Ritual King by Ritual King

Release date: February 21, 2020
Label: Ripple Music

”So, fly away”, sings Jordan Leppitt, the first words expressed in the opening ‘Valleys’ on Manchester’s Ritual King’s self-titled debut album, is a good pre-cursor on which begins a seven-track journey for a musical elevation of 42 minutes of head nodding, drift inducing escapism. Along with Jordan on vocals and guitar is bassist Dan Godwin and Gareth Hodges on drums and backing vocals. They have whipped up an album of impressive bluesy, stoner rock, with slight retro–rock tinged grooves, but the refreshingly crisp, punchy production has modern day stamped over it and allows all-of the many guitar intricacies, mighty riffs, and soaring solos to be given space driven forward by a proper thick, robust heavy rhythm section.

To help give an indication of roughly where this fits into the greater scheme of things, then think somewhere in-between Elder’s progressive explorations and Elephant Tree’s sweeping melodic harmonies is a start, but they avoid sounding like either. All the songs are between five and seven minutes-ish long which allows the band to build vast landscapes of huge riffage, hummable guitar hooks, and timely tempo changes while clean vocal melodic crooning are added to supplement the whole catchy shebang.

The opening ‘Valleys’ sets the tone with aplomb. The 3D dimensional lush of gorgeous fuzzy guitar inter-wined with dexterous guitar picking and long-drawn out vocal melodies is driven by the rhythm sections thrusting surge. The band add colourful variation across the album using many changing guitar sounds and styles. ‘No comprise’ includes Jordan’s acoustic guitar finger picking and a lofty guitar solo towards the end while the rock-solid rhythm section is always busy themselves for keeping it pumped-up for head grooving enticement.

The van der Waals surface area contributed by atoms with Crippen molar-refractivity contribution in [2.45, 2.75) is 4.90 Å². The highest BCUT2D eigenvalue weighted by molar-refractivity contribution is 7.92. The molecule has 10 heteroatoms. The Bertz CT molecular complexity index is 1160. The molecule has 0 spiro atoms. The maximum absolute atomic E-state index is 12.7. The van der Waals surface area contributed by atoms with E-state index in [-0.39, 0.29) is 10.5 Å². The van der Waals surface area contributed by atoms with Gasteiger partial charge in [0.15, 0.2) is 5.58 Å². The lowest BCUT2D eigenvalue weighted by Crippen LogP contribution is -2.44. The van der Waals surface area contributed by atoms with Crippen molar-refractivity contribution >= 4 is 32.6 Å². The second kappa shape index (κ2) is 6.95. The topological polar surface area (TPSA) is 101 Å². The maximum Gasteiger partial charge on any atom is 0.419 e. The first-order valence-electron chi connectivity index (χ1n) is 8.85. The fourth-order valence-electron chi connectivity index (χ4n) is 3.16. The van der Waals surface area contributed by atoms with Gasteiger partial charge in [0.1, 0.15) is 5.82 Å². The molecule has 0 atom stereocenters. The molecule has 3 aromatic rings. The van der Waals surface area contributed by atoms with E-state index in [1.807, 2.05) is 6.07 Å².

And if there is a song fittingly titled then that award goes to ‘Headspace’, boasting a riff which rises above with a self-knowing greatness and worms its way into your, er, head space. The closing ‘Black Hills’ is a fine send-off in the same sense ‘Valleys’ was an excellent statement of intent album opener. While there will be tracks which will prove to be your favourites, the quality rarely dips. ‘Restrain’ might not achieve the greatness it possibly intended to be, but this is a minor quibble for an album which achieves maximum listening pleasure by listening to it in its entirety.

Ritual King have produced a debut which has great depth, enjoyable, and bridges superbly both melody and power. They are another example why the rock underground scene is currently bubbling under with an array of talent and promise.

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